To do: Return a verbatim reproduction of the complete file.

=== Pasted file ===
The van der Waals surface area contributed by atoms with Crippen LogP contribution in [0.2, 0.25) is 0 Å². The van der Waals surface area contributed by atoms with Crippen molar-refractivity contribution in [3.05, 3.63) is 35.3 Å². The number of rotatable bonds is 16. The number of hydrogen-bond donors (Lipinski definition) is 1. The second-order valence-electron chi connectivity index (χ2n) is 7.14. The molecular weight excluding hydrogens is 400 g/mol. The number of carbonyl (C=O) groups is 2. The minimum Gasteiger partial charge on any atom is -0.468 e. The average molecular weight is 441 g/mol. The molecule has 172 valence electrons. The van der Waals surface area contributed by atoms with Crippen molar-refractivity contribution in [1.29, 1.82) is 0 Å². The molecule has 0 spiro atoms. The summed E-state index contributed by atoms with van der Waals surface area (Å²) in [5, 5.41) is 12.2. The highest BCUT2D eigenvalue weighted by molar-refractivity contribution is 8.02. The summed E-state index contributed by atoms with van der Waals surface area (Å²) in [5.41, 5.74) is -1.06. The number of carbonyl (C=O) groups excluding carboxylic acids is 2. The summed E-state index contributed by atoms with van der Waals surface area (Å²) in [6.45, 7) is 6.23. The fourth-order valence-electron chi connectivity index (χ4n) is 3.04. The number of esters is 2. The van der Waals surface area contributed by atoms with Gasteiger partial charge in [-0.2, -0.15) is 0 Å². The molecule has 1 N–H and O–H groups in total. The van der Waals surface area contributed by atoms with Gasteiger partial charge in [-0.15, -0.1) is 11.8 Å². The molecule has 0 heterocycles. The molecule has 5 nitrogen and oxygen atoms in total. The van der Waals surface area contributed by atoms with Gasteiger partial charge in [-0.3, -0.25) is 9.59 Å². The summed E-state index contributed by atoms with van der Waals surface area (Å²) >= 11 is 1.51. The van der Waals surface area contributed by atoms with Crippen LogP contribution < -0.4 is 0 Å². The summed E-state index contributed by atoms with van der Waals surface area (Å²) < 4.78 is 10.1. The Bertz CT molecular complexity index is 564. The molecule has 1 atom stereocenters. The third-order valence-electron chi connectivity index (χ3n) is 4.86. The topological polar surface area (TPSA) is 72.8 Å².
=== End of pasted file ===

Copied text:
The van der Waals surface area contributed by atoms with Crippen LogP contribution in [0.2, 0.25) is 0 Å². The van der Waals surface area contributed by atoms with Crippen molar-refractivity contribution in [3.05, 3.63) is 35.3 Å². The number of rotatable bonds is 16. The number of hydrogen-bond donors (Lipinski definition) is 1. The second-order valence-electron chi connectivity index (χ2n) is 7.14. The molecular weight excluding hydrogens is 400 g/mol. The number of carbonyl (C=O) groups is 2. The minimum Gasteiger partial charge on any atom is -0.468 e. The average molecular weight is 441 g/mol. The molecule has 172 valence electrons. The van der Waals surface area contributed by atoms with Crippen molar-refractivity contribution in [1.29, 1.82) is 0 Å². The molecule has 0 spiro atoms. The summed E-state index contributed by atoms with van der Waals surface area (Å²) in [5, 5.41) is 12.2. The highest BCUT2D eigenvalue weighted by molar-refractivity contribution is 8.02. The summed E-state index contributed by atoms with van der Waals surface area (Å²) in [5.41, 5.74) is -1.06. The number of carbonyl (C=O) groups excluding carboxylic acids is 2. The summed E-state index contributed by atoms with van der Waals surface area (Å²) in [6.45, 7) is 6.23. The fourth-order valence-electron chi connectivity index (χ4n) is 3.04. The number of esters is 2. The van der Waals surface area contributed by atoms with Gasteiger partial charge in [-0.2, -0.15) is 0 Å². The molecule has 1 N–H and O–H groups in total. The van der Waals surface area contributed by atoms with Gasteiger partial charge in [-0.15, -0.1) is 11.8 Å². The molecule has 0 heterocycles. The molecule has 5 nitrogen and oxygen atoms in total. The van der Waals surface area contributed by atoms with Gasteiger partial charge in [-0.3, -0.25) is 9.59 Å². The summed E-state index contributed by atoms with van der Waals surface area (Å²) >= 11 is 1.51. The van der Waals surface area contributed by atoms with Crippen LogP contribution < -0.4 is 0 Å². The summed E-state index contributed by atoms with van der Waals surface area (Å²) < 4.78 is 10.1. The Bertz CT molecular complexity index is 564. The molecule has 1 atom stereocenters. The third-order valence-electron chi connectivity index (χ3n) is 4.86. The topological polar surface area (TPSA) is 72.8 Å².